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Pleasantville Entrepreneurs Re-Think Chickpeas With Pasta Perfection

Brian and Scott Rudolph, brothers and Pleasantville natives, have built a foundation for a possible pasta empire in just two years' time.
Brian and Scott Rudolph, brothers and Pleasantville natives, have built a foundation for a possible pasta empire in just two years' time. Photo Credit: Provided
Banza makes five different kinds of chickpea-based pasta, and mac-and-cheese, too
Banza makes five different kinds of chickpea-based pasta, and mac-and-cheese, too Photo Credit: Banza/Facebook
Banza's brightly colored boxes make it clear that the pasta inside is made with high-protein, gluten-free chickpeas.
Banza's brightly colored boxes make it clear that the pasta inside is made with high-protein, gluten-free chickpeas. Photo Credit: Twitter

PLEASANTVILLE, N.Y. -- Two Pleasantville natives seem to have found the recipe for business success: Take a passion for pasta, mix with social media savvy, toss in some tenacity and – voilà – you’ve got an up-and-coming food brand.

Brothers Scott and Brian Randolph’s company, Banza , has been rolling out high protein, gluten-free rotini, penne, elbows and shells made with chickpeas for about two years now, according to a recent article in The New York Times.

Their product, introduced on a reality restaurant start-up show, hit a few bumps along the way -- before the Ruldolphs adjusted the formula, it tended to turn to mush when not cooked properly and some influencers in the food world had to get over their initial distrust of the novelty item, The New York Times report said.

But after using money from the show, combined with crowdfunding and a grant from a nonprofit that supports young entrepreneurs, they were able to launch their Banza line and make their first big sale to a Michigan-based supercenter chain, The New York Times reported.

Today, the pasta (and mac-and-cheese) is sold in more than 3,000 stores – such as Target, Whole Foods, DeCicco’s and Shoprite.

For a full list of local stores that carry Banza, click here.

According to the company, its Target launch last month meant the pasta would be sold in 1,700 new stores.

In 2016, it said, Banza tripled its retail distribution and put the product “on the map in every state across the country.”

The company's goal, its publicist said, “is to make the foods people already love by using more nutritious ingredients.”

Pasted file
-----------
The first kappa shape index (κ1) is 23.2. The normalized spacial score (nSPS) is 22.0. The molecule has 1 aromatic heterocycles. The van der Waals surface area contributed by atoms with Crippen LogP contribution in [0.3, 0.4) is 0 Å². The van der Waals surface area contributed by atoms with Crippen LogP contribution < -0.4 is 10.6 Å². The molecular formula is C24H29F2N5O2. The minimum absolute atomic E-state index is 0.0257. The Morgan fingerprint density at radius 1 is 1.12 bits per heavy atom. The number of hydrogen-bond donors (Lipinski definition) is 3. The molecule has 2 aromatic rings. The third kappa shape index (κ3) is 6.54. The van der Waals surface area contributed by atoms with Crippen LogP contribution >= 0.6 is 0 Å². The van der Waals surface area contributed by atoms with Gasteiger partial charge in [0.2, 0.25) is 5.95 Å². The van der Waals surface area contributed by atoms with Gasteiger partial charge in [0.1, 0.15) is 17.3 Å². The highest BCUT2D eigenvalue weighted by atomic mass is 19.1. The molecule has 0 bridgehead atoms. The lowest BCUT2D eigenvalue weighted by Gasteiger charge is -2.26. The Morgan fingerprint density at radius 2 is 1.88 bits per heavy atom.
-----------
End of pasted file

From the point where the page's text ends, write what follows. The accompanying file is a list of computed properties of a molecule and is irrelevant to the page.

Being in Target, said Brian Rudolph, helps Banza bring “a better pasta to more people.”

“We’re so grateful for Target’s belief in our potential, and for the Banza fans who made our first 315 stores a success," he said.

According to the Times’s piece, as of this past October, the Rudolphs were selling about 250,000 boxes of the stuff a month.

Branding – central to Banza’s strategy – doesn’t happen in a vacuum; The company takes lots of direction from customers themselves, reaches out to journalists by sending them customized emails and takes part in pitch contests aimed at start-ups, The New York Times said.

Banza’s website includes tons of recipes and offers answers to FAQs such as: “Is Banza kosher?” (yes); “Is it organic?” (not yet), and “What does it taste like?” (pasta).

Branza Co-Founder Brian Rudolph, a 2008 graduate of Byram Hills High School in Armonk, majored in finance and international business at Emory University’s Goizueta Business School.

Scott Rudolph, CFO of Banza, also co-founded Vero Water, an eco-friendly water bottling solution for restaurants. He previously worked in private equity investing in a variety of sectors. Having graduated from Byram Hills High School in 2001, he went on to earn a BBA from Michigan’s Ross School of Business.

The brothers teamed up in 2013 to come up with a healthier pasta, according to the company’s website.

A penchant for good health apparently runs in the Rudolphs’ genes -- their mom, Robin, is an audiologist in Mount Kisco; their dad, Michael, is an orthodontist with offices in Chappaqua and Ossining.

To read The New York Times story, click here.

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